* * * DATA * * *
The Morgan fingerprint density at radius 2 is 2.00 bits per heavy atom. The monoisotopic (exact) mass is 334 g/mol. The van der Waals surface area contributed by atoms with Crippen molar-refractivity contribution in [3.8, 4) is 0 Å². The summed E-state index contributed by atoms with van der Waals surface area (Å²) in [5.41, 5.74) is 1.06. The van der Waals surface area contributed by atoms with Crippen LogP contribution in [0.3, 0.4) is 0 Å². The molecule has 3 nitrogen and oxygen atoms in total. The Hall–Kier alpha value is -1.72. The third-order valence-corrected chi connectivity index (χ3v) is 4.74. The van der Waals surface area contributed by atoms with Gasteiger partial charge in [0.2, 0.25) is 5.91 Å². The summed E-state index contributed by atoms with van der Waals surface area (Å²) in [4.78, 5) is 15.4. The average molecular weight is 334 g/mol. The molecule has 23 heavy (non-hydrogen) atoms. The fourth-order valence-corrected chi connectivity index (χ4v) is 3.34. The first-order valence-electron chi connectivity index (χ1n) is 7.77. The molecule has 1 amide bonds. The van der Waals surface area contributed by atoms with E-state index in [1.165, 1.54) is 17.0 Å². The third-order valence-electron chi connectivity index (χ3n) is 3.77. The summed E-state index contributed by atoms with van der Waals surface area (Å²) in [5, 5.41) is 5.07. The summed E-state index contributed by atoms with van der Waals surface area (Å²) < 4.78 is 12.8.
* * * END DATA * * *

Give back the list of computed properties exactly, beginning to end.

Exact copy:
The Morgan fingerprint density at radius 2 is 2.00 bits per heavy atom. The monoisotopic (exact) mass is 334 g/mol. The van der Waals surface area contributed by atoms with Crippen molar-refractivity contribution in [3.8, 4) is 0 Å². The summed E-state index contributed by atoms with van der Waals surface area (Å²) in [5.41, 5.74) is 1.06. The van der Waals surface area contributed by atoms with Crippen LogP contribution in [0.3, 0.4) is 0 Å². The molecule has 3 nitrogen and oxygen atoms in total. The Hall–Kier alpha value is -1.72. The third-order valence-corrected chi connectivity index (χ3v) is 4.74. The van der Waals surface area contributed by atoms with Gasteiger partial charge in [0.2, 0.25) is 5.91 Å². The summed E-state index contributed by atoms with van der Waals surface area (Å²) in [4.78, 5) is 15.4. The average molecular weight is 334 g/mol. The molecule has 23 heavy (non-hydrogen) atoms. The fourth-order valence-corrected chi connectivity index (χ4v) is 3.34. The first-order valence-electron chi connectivity index (χ1n) is 7.77. The molecule has 1 amide bonds. The van der Waals surface area contributed by atoms with E-state index in [1.165, 1.54) is 17.0 Å². The third-order valence-electron chi connectivity index (χ3n) is 3.77. The summed E-state index contributed by atoms with van der Waals surface area (Å²) in [5, 5.41) is 5.07. The summed E-state index contributed by atoms with van der Waals surface area (Å²) < 4.78 is 12.8.